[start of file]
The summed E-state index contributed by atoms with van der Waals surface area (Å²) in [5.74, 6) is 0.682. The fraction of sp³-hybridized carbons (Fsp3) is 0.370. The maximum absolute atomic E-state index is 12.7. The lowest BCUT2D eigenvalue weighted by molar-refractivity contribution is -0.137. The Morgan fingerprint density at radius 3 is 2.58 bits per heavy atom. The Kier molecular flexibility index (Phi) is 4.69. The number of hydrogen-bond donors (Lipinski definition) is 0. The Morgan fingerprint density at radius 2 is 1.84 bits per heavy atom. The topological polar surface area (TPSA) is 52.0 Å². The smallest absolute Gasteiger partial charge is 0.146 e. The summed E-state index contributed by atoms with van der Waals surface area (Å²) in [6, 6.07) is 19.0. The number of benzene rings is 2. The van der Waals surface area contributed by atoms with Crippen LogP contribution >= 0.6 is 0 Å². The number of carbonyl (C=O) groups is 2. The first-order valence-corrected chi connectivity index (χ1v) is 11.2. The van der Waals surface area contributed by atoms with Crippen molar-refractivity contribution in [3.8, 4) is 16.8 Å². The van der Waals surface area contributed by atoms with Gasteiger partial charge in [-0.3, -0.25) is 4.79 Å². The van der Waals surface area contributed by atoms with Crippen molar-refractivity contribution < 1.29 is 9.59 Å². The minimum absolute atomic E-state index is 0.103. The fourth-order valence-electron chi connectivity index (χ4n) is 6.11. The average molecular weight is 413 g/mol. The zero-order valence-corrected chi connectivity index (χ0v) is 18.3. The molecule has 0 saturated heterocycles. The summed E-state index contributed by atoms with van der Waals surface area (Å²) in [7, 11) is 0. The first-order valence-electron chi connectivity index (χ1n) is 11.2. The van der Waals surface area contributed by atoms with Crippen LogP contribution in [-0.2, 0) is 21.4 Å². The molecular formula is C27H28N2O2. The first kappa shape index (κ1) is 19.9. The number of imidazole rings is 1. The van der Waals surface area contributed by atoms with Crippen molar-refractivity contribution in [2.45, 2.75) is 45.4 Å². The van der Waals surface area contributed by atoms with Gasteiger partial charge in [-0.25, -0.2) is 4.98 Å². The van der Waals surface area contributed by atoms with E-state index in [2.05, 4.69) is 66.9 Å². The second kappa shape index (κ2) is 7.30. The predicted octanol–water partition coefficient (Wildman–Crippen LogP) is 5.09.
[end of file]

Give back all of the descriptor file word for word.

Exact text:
The summed E-state index contributed by atoms with van der Waals surface area (Å²) in [5.74, 6) is 0.682. The fraction of sp³-hybridized carbons (Fsp3) is 0.370. The maximum absolute atomic E-state index is 12.7. The lowest BCUT2D eigenvalue weighted by molar-refractivity contribution is -0.137. The Morgan fingerprint density at radius 3 is 2.58 bits per heavy atom. The Kier molecular flexibility index (Phi) is 4.69. The number of hydrogen-bond donors (Lipinski definition) is 0. The Morgan fingerprint density at radius 2 is 1.84 bits per heavy atom. The topological polar surface area (TPSA) is 52.0 Å². The smallest absolute Gasteiger partial charge is 0.146 e. The summed E-state index contributed by atoms with van der Waals surface area (Å²) in [6, 6.07) is 19.0. The number of benzene rings is 2. The van der Waals surface area contributed by atoms with Crippen LogP contribution >= 0.6 is 0 Å². The number of carbonyl (C=O) groups is 2. The first-order valence-corrected chi connectivity index (χ1v) is 11.2. The van der Waals surface area contributed by atoms with Crippen molar-refractivity contribution in [3.8, 4) is 16.8 Å². The van der Waals surface area contributed by atoms with Gasteiger partial charge in [-0.3, -0.25) is 4.79 Å². The van der Waals surface area contributed by atoms with Crippen molar-refractivity contribution < 1.29 is 9.59 Å². The minimum absolute atomic E-state index is 0.103. The fourth-order valence-electron chi connectivity index (χ4n) is 6.11. The average molecular weight is 413 g/mol. The zero-order valence-corrected chi connectivity index (χ0v) is 18.3. The molecule has 0 saturated heterocycles. The summed E-state index contributed by atoms with van der Waals surface area (Å²) in [7, 11) is 0. The first-order valence-electron chi connectivity index (χ1n) is 11.2. The van der Waals surface area contributed by atoms with Crippen LogP contribution in [-0.2, 0) is 21.4 Å². The molecular formula is C27H28N2O2. The first kappa shape index (κ1) is 19.9. The number of imidazole rings is 1. The van der Waals surface area contributed by atoms with Crippen molar-refractivity contribution in [2.45, 2.75) is 45.4 Å². The van der Waals surface area contributed by atoms with Gasteiger partial charge in [-0.25, -0.2) is 4.98 Å². The van der Waals surface area contributed by atoms with E-state index in [2.05, 4.69) is 66.9 Å². The second kappa shape index (κ2) is 7.30. The predicted octanol–water partition coefficient (Wildman–Crippen LogP) is 5.09.